Saturday, 16 March 2013

Digging up the past

There's not much to do when when the weather is frigid, raining, snowing. I'm tempted to just hunker down but that's not very interesting for long. JC and I visited the archeological society of Chartres to check out pottery fragments. Some time ago he dug up quite a few ancient fragments so he wanted to verify exactly what they were.

Gallo-Roman Chartres was on a pedestrian highway for merchants coming and going, small travelling groups buying pottery, breaking and dumping bits. So there's quite a bit available for archaeologists to 'potter' with. A young one ran a guided tour for us, in French. It was difficult for me to concentrate because of the pain in my shoulders but the display was well put together with a good educational value.

 The old methods of working potters wheels was presented and the very different shapes of containers identified whereabouts in Europe it was manufactured and for what type of product. Most containers were only used once, sealed with clay and wax.

These sorts of exposition are interesting to me because they don't exist in NZ, it having been inhabited barely 1000 years and not by an advanced civilisation.

The building housing the archaeological society is about to be torn down so they need to find another venue - perhaps more conducive to parking. The building is one of those 1960s/70s horrors reminiscent of the communist era in Europe - gey, boring, boxy. Very much like the Auckland City council building in Greys Ave, Auckland  NZ. At least the French have, right next door,  a wonderful architectural gem hidden by the 20th century monstrosities. They've decided it makes more sense to spend a wee bit more money to demolish and build anew (sustainably) than to try to renovate a 'dog'. Good for them.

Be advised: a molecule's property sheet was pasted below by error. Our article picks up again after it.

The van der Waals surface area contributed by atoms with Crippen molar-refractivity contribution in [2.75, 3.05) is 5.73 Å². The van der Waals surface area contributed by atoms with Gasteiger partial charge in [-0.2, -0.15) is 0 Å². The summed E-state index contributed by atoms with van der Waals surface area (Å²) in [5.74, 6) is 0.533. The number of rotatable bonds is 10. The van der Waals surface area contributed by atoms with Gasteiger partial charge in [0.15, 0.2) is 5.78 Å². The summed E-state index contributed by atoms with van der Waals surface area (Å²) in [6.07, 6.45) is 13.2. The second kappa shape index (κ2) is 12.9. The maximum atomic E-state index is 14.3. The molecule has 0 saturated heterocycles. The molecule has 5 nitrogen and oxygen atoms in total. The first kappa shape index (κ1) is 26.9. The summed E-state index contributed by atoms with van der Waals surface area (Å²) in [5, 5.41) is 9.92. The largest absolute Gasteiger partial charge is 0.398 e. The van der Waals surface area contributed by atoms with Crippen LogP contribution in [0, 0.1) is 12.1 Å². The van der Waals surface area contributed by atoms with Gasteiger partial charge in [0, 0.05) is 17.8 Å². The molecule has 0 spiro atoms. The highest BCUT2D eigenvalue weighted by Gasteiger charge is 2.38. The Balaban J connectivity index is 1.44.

Here's the front of the lovely old building that will remain:

They'll probably have an archeological dig before beginning reconstruction of council buildings.

We just had enough time before nightfall to drive to the Chartres Expo Centre to visit a display of minerals and fossils from around the world. Some were available for sale.

I was surprised and fascinated by the range of shapes and colours of the minerals from all around the world. They were so beautiful it was hard to believe the planet had made them all by itself.

 Here's a real mammoth's tooth. It's massive and you can see the roots hanging down at the bottom. As herbivores they had to do a lot of grinding of their food. France being in Europe, it's easier to see these sorts of things, for real. There were no plaster copies this day, everything was genuine.

There were a surprising number of fossils on display and for sale, entire or sliced into layers. Fierce sea beasts, delicate sea lilies, fish, molluscs and seashells. There were many sizes of ammonites, shark teeth, skulls.

Naturally there was the opportunity to buy jewellery made from many of the stones less valuable. One exhibitor was especially knowledgeable and said his dream would be to attend an exposition in NZ because there are micro-minerals extremely rare to be found in NZ. I wasn't aware of that.


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